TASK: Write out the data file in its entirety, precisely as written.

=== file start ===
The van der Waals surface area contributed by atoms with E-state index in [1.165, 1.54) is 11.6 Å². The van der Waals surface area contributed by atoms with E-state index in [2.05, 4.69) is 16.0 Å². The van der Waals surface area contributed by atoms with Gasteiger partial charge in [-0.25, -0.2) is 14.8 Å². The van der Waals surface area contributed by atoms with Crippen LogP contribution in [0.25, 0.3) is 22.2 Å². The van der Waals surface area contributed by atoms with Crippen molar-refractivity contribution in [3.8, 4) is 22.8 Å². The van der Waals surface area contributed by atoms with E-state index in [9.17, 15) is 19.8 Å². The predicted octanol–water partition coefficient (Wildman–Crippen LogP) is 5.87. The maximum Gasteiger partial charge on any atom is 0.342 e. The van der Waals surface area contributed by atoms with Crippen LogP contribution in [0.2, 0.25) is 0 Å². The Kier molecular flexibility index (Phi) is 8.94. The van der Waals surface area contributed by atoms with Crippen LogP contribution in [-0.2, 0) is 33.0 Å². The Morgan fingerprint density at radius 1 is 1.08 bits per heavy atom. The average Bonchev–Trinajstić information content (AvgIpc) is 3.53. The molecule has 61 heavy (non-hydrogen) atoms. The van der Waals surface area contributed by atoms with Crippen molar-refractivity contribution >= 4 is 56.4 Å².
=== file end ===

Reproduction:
The van der Waals surface area contributed by atoms with E-state index in [1.165, 1.54) is 11.6 Å². The van der Waals surface area contributed by atoms with E-state index in [2.05, 4.69) is 16.0 Å². The van der Waals surface area contributed by atoms with Gasteiger partial charge in [-0.25, -0.2) is 14.8 Å². The van der Waals surface area contributed by atoms with Crippen LogP contribution in [0.25, 0.3) is 22.2 Å². The van der Waals surface area contributed by atoms with Crippen molar-refractivity contribution in [3.8, 4) is 22.8 Å². The van der Waals surface area contributed by atoms with E-state index in [9.17, 15) is 19.8 Å². The predicted octanol–water partition coefficient (Wildman–Crippen LogP) is 5.87. The maximum Gasteiger partial charge on any atom is 0.342 e. The van der Waals surface area contributed by atoms with Crippen LogP contribution in [0.2, 0.25) is 0 Å². The Kier molecular flexibility index (Phi) is 8.94. The van der Waals surface area contributed by atoms with Crippen LogP contribution in [-0.2, 0) is 33.0 Å². The Morgan fingerprint density at radius 1 is 1.08 bits per heavy atom. The average Bonchev–Trinajstić information content (AvgIpc) is 3.53. The molecule has 61 heavy (non-hydrogen) atoms. The van der Waals surface area contributed by atoms with Crippen molar-refractivity contribution >= 4 is 56.4 Å².